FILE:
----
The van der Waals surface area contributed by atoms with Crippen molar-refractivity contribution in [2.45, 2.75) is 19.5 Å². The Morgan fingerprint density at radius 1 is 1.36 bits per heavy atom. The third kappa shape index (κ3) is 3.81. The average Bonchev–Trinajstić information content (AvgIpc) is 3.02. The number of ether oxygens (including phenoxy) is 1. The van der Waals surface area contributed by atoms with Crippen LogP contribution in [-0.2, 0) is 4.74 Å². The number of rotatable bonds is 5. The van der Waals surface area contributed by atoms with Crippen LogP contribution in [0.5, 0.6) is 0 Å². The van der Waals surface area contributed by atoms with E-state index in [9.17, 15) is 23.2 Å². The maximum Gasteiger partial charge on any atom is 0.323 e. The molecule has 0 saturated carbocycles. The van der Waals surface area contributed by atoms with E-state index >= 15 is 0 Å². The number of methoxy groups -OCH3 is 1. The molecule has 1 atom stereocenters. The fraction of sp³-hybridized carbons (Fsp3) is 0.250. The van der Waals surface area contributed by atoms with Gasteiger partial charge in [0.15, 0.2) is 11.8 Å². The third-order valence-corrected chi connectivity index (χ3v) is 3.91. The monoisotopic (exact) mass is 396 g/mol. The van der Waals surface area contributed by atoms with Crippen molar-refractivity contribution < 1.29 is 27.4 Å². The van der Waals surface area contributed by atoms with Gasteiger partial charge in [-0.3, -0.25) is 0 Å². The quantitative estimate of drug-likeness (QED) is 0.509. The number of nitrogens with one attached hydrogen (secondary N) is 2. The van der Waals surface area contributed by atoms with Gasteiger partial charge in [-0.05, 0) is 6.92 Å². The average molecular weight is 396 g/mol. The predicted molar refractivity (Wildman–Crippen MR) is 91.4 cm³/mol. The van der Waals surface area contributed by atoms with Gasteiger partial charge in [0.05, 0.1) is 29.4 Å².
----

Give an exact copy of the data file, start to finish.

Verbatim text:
The van der Waals surface area contributed by atoms with Crippen molar-refractivity contribution in [2.45, 2.75) is 19.5 Å². The Morgan fingerprint density at radius 1 is 1.36 bits per heavy atom. The third kappa shape index (κ3) is 3.81. The average Bonchev–Trinajstić information content (AvgIpc) is 3.02. The number of ether oxygens (including phenoxy) is 1. The van der Waals surface area contributed by atoms with Crippen LogP contribution in [-0.2, 0) is 4.74 Å². The number of rotatable bonds is 5. The van der Waals surface area contributed by atoms with Crippen LogP contribution in [0.5, 0.6) is 0 Å². The van der Waals surface area contributed by atoms with E-state index in [9.17, 15) is 23.2 Å². The maximum Gasteiger partial charge on any atom is 0.323 e. The molecule has 0 saturated carbocycles. The van der Waals surface area contributed by atoms with E-state index >= 15 is 0 Å². The number of methoxy groups -OCH3 is 1. The molecule has 1 atom stereocenters. The fraction of sp³-hybridized carbons (Fsp3) is 0.250. The van der Waals surface area contributed by atoms with Gasteiger partial charge in [0.15, 0.2) is 11.8 Å². The third-order valence-corrected chi connectivity index (χ3v) is 3.91. The monoisotopic (exact) mass is 396 g/mol. The van der Waals surface area contributed by atoms with Crippen molar-refractivity contribution < 1.29 is 27.4 Å². The van der Waals surface area contributed by atoms with Gasteiger partial charge in [-0.3, -0.25) is 0 Å². The quantitative estimate of drug-likeness (QED) is 0.509. The number of nitrogens with one attached hydrogen (secondary N) is 2. The van der Waals surface area contributed by atoms with Gasteiger partial charge in [-0.05, 0) is 6.92 Å². The average molecular weight is 396 g/mol. The predicted molar refractivity (Wildman–Crippen MR) is 91.4 cm³/mol. The van der Waals surface area contributed by atoms with Gasteiger partial charge in [0.05, 0.1) is 29.4 Å².